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Computer-aided manufacturing has come to be used as a general term to describe a variety of industrial automation technologies. Some common types of computer-aided manufacturing, also known as CAM, include numerical control (NC) machines; industrial robots; flexible manufacturing systems (FMS); and complete facility systems that incorporate CAM with computer-aided design (CAD) software, product life cycle software, and overall facilities management. Modern manufacturing facilities use CAM technologies to machine products, convert two-dimensional plans into three-dimensional schematics, monitor equipment, and even track and order raw material inventory.
In the early years of computer-aided manufacturing, CAM simply implied automation through computer software. Software helped design and tool aircraft and automotive parts or helped operate robotic arms during assembly. Machinists were still needed in most CAM facilities to reset machines and reason through problems associated with tool misalignment and machine maintenance. Modern computer-aided manufacturing, however, is much more advanced that early CAM technology.
Numeric control (NC) machines, one of the oldest and most common types of computer-aided manufacturing, applies specific formulas to processing raw materials. For example, if a circle must be cut from a sheet of metal, an NC machine can determine, using mathematical calculations and numeric input, exactly where and how to cut to get a perfect circle. Additionally, using the same algorithms, the computer can determine the exact placement of cuts to produce the largest number of circles per sheet, as well as exactly how to position the metal for optimal cutting.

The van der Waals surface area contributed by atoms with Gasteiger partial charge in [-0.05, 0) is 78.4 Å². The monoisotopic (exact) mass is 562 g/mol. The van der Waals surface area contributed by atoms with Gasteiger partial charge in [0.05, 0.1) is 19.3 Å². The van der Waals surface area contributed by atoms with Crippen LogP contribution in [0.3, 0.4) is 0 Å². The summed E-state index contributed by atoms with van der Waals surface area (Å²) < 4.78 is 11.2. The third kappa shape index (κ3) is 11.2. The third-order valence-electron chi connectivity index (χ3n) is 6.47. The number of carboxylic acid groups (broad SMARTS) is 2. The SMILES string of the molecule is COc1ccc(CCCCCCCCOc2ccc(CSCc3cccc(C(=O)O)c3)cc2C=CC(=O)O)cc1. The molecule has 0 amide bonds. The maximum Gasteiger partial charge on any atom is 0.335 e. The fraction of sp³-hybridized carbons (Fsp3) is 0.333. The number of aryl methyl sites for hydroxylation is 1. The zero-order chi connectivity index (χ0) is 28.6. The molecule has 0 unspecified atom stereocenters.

Industrial robots are another example of computer-aided manufacturing. Robots perform many of the repetitive tasks once performed by human hands. Computers control the robots, sending and receiving data such as the number of pieces to produce per minute, placement of robotic arms, and timing between task stations. Programmers and other computer experts thus replace human workers, who now run the computer system rather than performing the manufacturing tasks.
Flexible manufacturing systems, CAM/CAD integrated systems, and setups that integrate with various data exchange systems provide unlimited possibilities for computer-aided manufacturing. As technology continues to evolve and broaden, flexible systems can easily produce several similar products with the same equipment, assisted by CAM software. Specific changes needed for various products can be performed within the CAM software, allowing the entire production process to become automated.
Nearly every aspect of the manufacturing process, with the exception of skilled computer programmers and operators, could be controlled by CAM technologies. Rather than simply controlling the manufacturing or fabrication process, computer-aided manufacturing software can monitor supplies, track performance, order replacement parts for machines, and even notify maintenance personnel of needed upkeep or repairs. Customization of various systems and available technologies makes the different types of CAM software virtually unlimited.
We can all expect to see more computer aided manufacturing in the years to come. Why? The push these days is for increased efficiency -- getting more work done in spite of having fewer laborers around. Computer aided manufacturing helps with that by reducing the number of man hours it takes to do anything.
That's not the best news for workers, of course, but it's clear that's the way things are heading.
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